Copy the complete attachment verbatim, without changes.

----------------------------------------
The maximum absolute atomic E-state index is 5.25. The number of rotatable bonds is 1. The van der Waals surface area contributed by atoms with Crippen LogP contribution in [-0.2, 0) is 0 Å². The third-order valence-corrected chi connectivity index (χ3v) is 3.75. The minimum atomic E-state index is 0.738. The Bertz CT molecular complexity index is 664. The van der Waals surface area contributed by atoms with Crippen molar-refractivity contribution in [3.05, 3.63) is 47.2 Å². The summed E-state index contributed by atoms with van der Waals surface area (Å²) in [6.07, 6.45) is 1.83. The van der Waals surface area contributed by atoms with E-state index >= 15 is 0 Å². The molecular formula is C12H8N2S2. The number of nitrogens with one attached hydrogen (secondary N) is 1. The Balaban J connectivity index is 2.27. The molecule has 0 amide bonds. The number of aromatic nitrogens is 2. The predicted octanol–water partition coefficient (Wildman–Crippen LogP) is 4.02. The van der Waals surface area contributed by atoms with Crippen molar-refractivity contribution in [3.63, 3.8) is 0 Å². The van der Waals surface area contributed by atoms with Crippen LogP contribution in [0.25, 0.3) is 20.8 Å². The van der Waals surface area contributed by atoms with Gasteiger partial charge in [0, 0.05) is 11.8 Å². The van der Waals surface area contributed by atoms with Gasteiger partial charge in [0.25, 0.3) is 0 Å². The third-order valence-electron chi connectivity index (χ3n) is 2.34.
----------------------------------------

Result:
The maximum absolute atomic E-state index is 5.25. The number of rotatable bonds is 1. The van der Waals surface area contributed by atoms with Crippen LogP contribution in [-0.2, 0) is 0 Å². The third-order valence-corrected chi connectivity index (χ3v) is 3.75. The minimum atomic E-state index is 0.738. The Bertz CT molecular complexity index is 664. The van der Waals surface area contributed by atoms with Crippen molar-refractivity contribution in [3.05, 3.63) is 47.2 Å². The summed E-state index contributed by atoms with van der Waals surface area (Å²) in [6.07, 6.45) is 1.83. The van der Waals surface area contributed by atoms with E-state index >= 15 is 0 Å². The molecular formula is C12H8N2S2. The number of nitrogens with one attached hydrogen (secondary N) is 1. The Balaban J connectivity index is 2.27. The molecule has 0 amide bonds. The number of aromatic nitrogens is 2. The predicted octanol–water partition coefficient (Wildman–Crippen LogP) is 4.02. The van der Waals surface area contributed by atoms with Crippen molar-refractivity contribution in [3.63, 3.8) is 0 Å². The van der Waals surface area contributed by atoms with Crippen LogP contribution in [0.25, 0.3) is 20.8 Å². The van der Waals surface area contributed by atoms with Gasteiger partial charge in [0, 0.05) is 11.8 Å². The van der Waals surface area contributed by atoms with Gasteiger partial charge in [0.25, 0.3) is 0 Å². The third-order valence-electron chi connectivity index (χ3n) is 2.34.